In 1970 a short piece of news appeared in the pages of The Times newspaper on the K Hand Proofer designed and developed by RK Print Coat Instruments. This was spotted by one of the founders of Japanese company Matsuo Sangyo, who then sent a hand-written letter asking for more information. Within a matter of months Matsuo undertook market research, took delivery of a K Gravure Proofer together with an interchangeable Flexographic Proofing head and became the sole distributor on November 10th 1970 for RK Print Coat Instruments colour communication proofing devices for flexo and gravure printing and coating systems.
Matsuo Sangyo have recently set up a Techno Division to enable research and development into new areas associated with energy efficient products and materials. This includes but is not limited to: solar cells, fuel cells, optical films for flat panel displays and nano-technology. In recent years the printed electronics market has been attracting attention.
RK Print Coat Instruments are active in the aforementioned markets having supplied bespoke high-tech VCM pilot and production systems for latent imaging, solar reflective films, fuel cells, batteries and much more. The market for printable electronics that RK are also involved with increasingly makes use of print processes such as flexography, gravure and digital/digital/flexo hybrid and other technologies.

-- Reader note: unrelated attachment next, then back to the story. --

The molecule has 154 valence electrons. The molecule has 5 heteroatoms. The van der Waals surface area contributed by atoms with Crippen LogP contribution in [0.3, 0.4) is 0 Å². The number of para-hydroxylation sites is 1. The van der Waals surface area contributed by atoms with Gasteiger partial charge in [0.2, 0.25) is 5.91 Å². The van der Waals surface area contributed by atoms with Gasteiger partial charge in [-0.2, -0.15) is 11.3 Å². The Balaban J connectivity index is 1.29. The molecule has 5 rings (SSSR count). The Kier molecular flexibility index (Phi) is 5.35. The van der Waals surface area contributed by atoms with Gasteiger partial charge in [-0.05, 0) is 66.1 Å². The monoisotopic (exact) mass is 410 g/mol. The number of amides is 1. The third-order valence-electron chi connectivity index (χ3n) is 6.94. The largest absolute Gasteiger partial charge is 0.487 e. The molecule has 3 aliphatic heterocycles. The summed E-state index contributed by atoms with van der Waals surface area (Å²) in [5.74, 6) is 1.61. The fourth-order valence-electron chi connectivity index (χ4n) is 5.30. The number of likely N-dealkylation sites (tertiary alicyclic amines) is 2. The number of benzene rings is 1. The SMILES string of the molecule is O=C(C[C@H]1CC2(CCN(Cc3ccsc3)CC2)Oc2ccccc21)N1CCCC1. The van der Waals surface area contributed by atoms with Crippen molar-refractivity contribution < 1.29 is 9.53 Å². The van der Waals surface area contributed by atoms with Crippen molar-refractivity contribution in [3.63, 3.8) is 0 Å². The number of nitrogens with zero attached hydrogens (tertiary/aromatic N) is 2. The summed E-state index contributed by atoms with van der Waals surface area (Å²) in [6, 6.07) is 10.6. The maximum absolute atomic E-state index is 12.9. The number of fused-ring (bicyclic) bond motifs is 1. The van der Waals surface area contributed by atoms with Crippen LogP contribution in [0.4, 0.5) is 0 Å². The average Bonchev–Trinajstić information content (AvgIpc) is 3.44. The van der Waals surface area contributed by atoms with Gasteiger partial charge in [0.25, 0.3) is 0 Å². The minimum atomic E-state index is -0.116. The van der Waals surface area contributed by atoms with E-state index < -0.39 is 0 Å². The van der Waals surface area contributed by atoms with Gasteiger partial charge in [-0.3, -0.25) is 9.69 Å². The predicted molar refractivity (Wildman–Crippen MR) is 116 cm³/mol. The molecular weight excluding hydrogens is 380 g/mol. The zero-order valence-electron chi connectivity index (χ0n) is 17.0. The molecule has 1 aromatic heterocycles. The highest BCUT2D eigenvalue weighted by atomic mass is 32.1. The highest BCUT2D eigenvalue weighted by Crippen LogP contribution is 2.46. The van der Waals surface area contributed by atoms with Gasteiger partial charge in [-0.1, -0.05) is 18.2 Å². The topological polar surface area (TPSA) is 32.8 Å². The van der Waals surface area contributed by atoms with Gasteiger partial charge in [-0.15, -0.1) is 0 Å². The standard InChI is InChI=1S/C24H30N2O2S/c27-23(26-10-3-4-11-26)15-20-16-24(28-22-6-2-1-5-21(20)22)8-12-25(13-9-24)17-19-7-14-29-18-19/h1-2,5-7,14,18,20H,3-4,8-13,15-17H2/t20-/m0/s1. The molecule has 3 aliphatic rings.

Printable electronics is viewed as a high growth market that provides enormous opportunities. So, it is therefore fitting and appropriate that RK Print Coat Instruments space saving colour communication or proofing devices such as the FlexiProof, the K Printing Proofer, the K Control Coater and other quality control and product development tools are on site at the Tokyo branch of Matsuo Sangyo, enabling customers to view and trial materials.
Over the course of the last half-century the way in which most businesses operate and the very products that are produced, presented and marketed have of course changed. Products once regarded as – ‘At the cutting edge’ – in time became commodity items. More often than not these were then replaced by other products or goods that could be made more efficiently than in the past using new or improved processes, materials, consumables and technology. All of these new and often highly visibly branded goods being bought and sold to more and more affluent consumers in many more countries than before encouraged consumerism and became an important engineer of growth and development in print and packaging products – after all everything has to be contained, protected and presented well. Few countries have a more grounded and deserved reputation for ‘presentation’ and innovation than Japan.
Japanese packaging is regarded by many as being a work of art and is certainly in a class of its own. The packaging industry is deeply rooted in Japanese culture and is derived from Buddhism and Shinto, which recognizes the spiritual essence of nature and the beauty in humble objects including print and packaging. Materials and colour take on precise meanings and attention is paid to ensuring colour is displayed accurately and that the package enhances the whole overall purchasing experience.
With regard to packaging printing in Japan, the growth of flexible packaging very much mirrors the changes in lifestyle that affect consumers in many other countries. Consumers want packaging that is more convenient, that protects and preserves food for longer; that is easier to store and use and ideally with re-sealable enclosures. In Japan the snack food sector, eating on the go and deli-products are the areas for flexible packaged food that exhibit the fastest growth rates.